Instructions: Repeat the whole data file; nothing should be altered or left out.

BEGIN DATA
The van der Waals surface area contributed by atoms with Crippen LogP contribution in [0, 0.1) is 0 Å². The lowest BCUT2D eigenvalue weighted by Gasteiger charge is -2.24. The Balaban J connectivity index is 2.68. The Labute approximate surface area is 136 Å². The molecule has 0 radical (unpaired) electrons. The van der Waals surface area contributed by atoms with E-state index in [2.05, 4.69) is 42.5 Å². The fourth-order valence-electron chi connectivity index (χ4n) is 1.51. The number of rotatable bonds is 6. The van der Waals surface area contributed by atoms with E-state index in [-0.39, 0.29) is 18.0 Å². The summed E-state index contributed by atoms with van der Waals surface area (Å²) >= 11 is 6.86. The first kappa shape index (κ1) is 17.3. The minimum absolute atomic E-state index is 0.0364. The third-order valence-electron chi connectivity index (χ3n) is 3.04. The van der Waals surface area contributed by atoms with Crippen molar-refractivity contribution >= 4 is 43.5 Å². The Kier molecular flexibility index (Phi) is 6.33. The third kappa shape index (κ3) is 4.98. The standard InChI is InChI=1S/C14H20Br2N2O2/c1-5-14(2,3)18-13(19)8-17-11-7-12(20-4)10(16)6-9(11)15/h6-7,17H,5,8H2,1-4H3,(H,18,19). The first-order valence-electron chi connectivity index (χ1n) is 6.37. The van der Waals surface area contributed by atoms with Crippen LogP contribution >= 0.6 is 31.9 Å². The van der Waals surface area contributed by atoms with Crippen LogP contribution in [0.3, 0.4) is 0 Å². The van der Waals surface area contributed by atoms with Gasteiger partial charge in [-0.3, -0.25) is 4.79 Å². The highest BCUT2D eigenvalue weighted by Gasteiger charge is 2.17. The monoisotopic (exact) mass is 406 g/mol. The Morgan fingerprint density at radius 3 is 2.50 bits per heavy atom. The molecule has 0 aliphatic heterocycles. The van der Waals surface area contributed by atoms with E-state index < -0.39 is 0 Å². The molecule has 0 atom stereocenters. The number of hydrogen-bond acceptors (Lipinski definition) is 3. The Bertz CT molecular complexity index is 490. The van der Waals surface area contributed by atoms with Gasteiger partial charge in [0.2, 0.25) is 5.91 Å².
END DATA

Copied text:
The van der Waals surface area contributed by atoms with Crippen LogP contribution in [0, 0.1) is 0 Å². The lowest BCUT2D eigenvalue weighted by Gasteiger charge is -2.24. The Balaban J connectivity index is 2.68. The Labute approximate surface area is 136 Å². The molecule has 0 radical (unpaired) electrons. The van der Waals surface area contributed by atoms with E-state index in [2.05, 4.69) is 42.5 Å². The fourth-order valence-electron chi connectivity index (χ4n) is 1.51. The number of rotatable bonds is 6. The van der Waals surface area contributed by atoms with E-state index in [-0.39, 0.29) is 18.0 Å². The summed E-state index contributed by atoms with van der Waals surface area (Å²) >= 11 is 6.86. The first kappa shape index (κ1) is 17.3. The minimum absolute atomic E-state index is 0.0364. The third-order valence-electron chi connectivity index (χ3n) is 3.04. The van der Waals surface area contributed by atoms with Crippen molar-refractivity contribution >= 4 is 43.5 Å². The Kier molecular flexibility index (Phi) is 6.33. The third kappa shape index (κ3) is 4.98. The standard InChI is InChI=1S/C14H20Br2N2O2/c1-5-14(2,3)18-13(19)8-17-11-7-12(20-4)10(16)6-9(11)15/h6-7,17H,5,8H2,1-4H3,(H,18,19). The first-order valence-electron chi connectivity index (χ1n) is 6.37. The van der Waals surface area contributed by atoms with Crippen LogP contribution >= 0.6 is 31.9 Å². The van der Waals surface area contributed by atoms with Crippen LogP contribution in [0.3, 0.4) is 0 Å². The van der Waals surface area contributed by atoms with Gasteiger partial charge in [-0.3, -0.25) is 4.79 Å². The highest BCUT2D eigenvalue weighted by Gasteiger charge is 2.17. The monoisotopic (exact) mass is 406 g/mol. The Morgan fingerprint density at radius 3 is 2.50 bits per heavy atom. The molecule has 0 aliphatic heterocycles. The van der Waals surface area contributed by atoms with E-state index < -0.39 is 0 Å². The molecule has 0 atom stereocenters. The number of hydrogen-bond acceptors (Lipinski definition) is 3. The Bertz CT molecular complexity index is 490. The van der Waals surface area contributed by atoms with Gasteiger partial charge in [0.2, 0.25) is 5.91 Å².